BANGKOK – Hundreds of demonstrators gathered in front of Thailand’s parliament house on Thursday calling for the National Legislative Assembly to adjust a draft proposal of the Petroleum Act to guarantee the establishment of a state-run energy company.
Members of the People’s Alliance for Energy Reform (PAER) gathered at the parliament house early Thursday morning, as they awaited a preliminary vote on the draft of the Petroleum Bill to be held in the House.
The Petroleum Bill was proposed by the Energy Ministry in 2016.
As it currently stands, the draft bill contains a clause on the establishment of the state-run National Oil Corporation, saying the NOC will be set up “when ready.”
However, protesters were demanding a clearer timeline, calling on the NLA to adjust the wording to read “immediately.”
Roongchai Janting, the PAER coordinator who organized the rally, said the NOC can ensure a fairer and more transparent energy operation in the country.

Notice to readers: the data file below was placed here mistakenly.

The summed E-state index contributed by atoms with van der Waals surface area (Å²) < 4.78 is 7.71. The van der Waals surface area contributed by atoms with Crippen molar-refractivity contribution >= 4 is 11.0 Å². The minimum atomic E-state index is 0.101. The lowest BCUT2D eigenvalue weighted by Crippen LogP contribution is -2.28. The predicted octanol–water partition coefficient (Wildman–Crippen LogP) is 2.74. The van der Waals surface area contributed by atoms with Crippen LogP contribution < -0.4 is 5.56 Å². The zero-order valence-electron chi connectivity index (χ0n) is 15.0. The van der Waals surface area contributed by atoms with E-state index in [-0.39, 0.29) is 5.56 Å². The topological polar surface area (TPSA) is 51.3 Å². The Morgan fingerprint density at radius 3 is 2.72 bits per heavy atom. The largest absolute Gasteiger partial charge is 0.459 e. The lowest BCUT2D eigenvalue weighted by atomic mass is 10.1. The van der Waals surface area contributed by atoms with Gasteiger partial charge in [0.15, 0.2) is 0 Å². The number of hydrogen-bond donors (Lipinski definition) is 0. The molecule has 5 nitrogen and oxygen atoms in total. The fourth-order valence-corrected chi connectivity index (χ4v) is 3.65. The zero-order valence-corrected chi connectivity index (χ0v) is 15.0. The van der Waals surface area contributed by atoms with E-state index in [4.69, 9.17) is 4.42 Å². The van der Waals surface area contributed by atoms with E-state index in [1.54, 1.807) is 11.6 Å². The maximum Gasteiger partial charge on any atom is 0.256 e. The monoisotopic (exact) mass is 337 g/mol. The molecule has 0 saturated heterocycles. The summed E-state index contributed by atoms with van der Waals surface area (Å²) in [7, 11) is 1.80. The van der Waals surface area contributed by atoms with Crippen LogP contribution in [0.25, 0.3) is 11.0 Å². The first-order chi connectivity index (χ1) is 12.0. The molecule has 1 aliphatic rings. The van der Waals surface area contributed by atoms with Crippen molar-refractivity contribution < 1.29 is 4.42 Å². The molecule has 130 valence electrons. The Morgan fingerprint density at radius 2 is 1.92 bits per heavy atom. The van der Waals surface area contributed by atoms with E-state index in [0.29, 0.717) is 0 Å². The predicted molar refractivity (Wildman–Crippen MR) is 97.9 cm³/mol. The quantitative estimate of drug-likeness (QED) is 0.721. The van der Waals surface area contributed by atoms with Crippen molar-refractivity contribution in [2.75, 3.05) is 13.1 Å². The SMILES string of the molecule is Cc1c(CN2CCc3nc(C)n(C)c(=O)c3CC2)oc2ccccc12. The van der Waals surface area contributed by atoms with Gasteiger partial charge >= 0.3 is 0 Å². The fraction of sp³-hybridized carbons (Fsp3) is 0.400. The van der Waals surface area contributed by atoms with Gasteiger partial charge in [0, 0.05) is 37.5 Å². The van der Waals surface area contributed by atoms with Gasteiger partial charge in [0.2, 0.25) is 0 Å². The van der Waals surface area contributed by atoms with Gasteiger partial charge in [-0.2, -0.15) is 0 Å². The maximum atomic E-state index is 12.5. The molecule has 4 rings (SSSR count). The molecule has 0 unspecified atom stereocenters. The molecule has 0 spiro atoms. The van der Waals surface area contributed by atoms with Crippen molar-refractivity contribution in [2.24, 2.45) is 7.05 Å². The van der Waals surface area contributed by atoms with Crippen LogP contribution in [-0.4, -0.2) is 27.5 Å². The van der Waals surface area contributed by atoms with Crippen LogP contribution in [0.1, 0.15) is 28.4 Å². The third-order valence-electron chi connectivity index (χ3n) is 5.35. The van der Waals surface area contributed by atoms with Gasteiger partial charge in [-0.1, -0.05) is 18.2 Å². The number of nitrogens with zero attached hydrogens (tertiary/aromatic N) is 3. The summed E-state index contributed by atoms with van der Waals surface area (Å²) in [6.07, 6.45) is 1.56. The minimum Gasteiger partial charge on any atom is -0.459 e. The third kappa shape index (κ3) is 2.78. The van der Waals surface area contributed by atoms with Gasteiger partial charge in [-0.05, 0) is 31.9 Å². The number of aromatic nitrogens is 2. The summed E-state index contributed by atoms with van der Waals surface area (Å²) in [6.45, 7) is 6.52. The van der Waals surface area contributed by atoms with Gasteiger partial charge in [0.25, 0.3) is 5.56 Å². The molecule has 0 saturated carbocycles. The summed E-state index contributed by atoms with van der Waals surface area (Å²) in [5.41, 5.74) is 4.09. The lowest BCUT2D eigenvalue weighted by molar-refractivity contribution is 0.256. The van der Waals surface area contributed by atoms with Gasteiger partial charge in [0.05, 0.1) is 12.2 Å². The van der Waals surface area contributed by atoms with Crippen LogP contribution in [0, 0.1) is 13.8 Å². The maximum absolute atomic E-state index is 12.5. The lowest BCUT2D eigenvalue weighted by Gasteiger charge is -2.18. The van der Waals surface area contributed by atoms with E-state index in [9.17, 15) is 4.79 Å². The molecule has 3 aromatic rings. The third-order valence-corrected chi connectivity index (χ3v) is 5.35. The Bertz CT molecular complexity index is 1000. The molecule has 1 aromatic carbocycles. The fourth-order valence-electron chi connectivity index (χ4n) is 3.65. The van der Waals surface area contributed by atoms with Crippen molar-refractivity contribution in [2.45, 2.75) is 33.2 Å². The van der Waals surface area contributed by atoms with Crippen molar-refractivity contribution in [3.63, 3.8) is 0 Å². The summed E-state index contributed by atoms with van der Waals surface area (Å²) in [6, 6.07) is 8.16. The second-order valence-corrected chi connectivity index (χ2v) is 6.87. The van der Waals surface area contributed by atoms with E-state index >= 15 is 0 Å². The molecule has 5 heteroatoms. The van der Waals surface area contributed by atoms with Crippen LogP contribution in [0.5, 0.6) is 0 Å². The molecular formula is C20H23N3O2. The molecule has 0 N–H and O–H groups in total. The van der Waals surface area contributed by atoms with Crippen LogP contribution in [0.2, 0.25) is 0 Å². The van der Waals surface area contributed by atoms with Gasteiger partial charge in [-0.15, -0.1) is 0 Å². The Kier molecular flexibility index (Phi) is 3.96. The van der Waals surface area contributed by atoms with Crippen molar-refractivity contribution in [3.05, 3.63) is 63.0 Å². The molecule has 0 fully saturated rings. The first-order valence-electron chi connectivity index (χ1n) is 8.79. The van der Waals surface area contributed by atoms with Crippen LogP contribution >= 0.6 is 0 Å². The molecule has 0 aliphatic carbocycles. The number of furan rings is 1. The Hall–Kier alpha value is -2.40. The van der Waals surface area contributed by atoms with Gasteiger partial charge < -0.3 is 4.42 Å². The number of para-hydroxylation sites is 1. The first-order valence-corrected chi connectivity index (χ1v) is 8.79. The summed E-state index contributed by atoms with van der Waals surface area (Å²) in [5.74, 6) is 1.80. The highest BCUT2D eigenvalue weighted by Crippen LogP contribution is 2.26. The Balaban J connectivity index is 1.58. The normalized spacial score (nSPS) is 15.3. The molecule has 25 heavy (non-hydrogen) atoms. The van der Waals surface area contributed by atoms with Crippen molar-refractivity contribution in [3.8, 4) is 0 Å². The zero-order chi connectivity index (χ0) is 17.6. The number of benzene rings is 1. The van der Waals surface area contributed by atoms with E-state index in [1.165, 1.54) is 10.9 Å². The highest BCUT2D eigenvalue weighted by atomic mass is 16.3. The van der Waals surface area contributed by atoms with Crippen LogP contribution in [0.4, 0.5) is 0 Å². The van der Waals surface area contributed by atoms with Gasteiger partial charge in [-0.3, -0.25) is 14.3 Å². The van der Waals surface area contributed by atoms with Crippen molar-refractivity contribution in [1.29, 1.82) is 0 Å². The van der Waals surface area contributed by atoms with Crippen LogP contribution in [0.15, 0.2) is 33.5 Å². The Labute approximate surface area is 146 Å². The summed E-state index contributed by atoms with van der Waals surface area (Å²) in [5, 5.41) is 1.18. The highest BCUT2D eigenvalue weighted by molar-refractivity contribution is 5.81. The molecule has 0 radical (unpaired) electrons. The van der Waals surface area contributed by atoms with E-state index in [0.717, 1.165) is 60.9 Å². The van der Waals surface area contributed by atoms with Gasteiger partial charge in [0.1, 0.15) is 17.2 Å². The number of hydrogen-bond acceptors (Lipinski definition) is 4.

“We do not want NOC to be privatized. We want it to be 100 percent government run.”
The protest comes amid the junta’s ban on public gatherings.
According to Roongchai, the government has opposed the setting up of the NOC.
The Finance Ministry holds 51 percent of the country’s main energy conglomerate, PTT.
The group has questioned the PTT’s operation, saying it prevents the public from enjoying the full benefits of a national energy corporation.